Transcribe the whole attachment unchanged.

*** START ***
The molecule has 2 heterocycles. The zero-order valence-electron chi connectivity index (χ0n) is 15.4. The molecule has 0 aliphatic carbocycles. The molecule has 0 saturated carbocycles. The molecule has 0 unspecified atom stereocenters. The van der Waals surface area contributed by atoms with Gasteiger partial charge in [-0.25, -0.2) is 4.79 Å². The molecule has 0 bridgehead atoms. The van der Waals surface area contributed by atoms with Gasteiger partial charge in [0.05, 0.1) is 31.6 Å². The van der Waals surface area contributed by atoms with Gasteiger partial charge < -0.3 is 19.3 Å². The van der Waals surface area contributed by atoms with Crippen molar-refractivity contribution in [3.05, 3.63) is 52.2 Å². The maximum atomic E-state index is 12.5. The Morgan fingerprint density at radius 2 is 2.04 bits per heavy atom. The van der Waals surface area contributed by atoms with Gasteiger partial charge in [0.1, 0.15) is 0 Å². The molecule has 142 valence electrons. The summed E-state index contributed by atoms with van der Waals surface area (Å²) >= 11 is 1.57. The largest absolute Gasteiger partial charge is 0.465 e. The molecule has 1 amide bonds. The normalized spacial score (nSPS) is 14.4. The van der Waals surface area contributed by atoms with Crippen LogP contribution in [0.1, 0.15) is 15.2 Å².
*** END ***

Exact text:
The molecule has 2 heterocycles. The zero-order valence-electron chi connectivity index (χ0n) is 15.4. The molecule has 0 aliphatic carbocycles. The molecule has 0 saturated carbocycles. The molecule has 0 unspecified atom stereocenters. The van der Waals surface area contributed by atoms with Gasteiger partial charge in [-0.25, -0.2) is 4.79 Å². The molecule has 0 bridgehead atoms. The van der Waals surface area contributed by atoms with Gasteiger partial charge in [0.05, 0.1) is 31.6 Å². The van der Waals surface area contributed by atoms with Gasteiger partial charge < -0.3 is 19.3 Å². The van der Waals surface area contributed by atoms with Crippen molar-refractivity contribution in [3.05, 3.63) is 52.2 Å². The maximum atomic E-state index is 12.5. The Morgan fingerprint density at radius 2 is 2.04 bits per heavy atom. The van der Waals surface area contributed by atoms with Gasteiger partial charge in [0.1, 0.15) is 0 Å². The molecule has 142 valence electrons. The summed E-state index contributed by atoms with van der Waals surface area (Å²) >= 11 is 1.57. The largest absolute Gasteiger partial charge is 0.465 e. The molecule has 1 amide bonds. The normalized spacial score (nSPS) is 14.4. The van der Waals surface area contributed by atoms with Crippen LogP contribution in [0.1, 0.15) is 15.2 Å².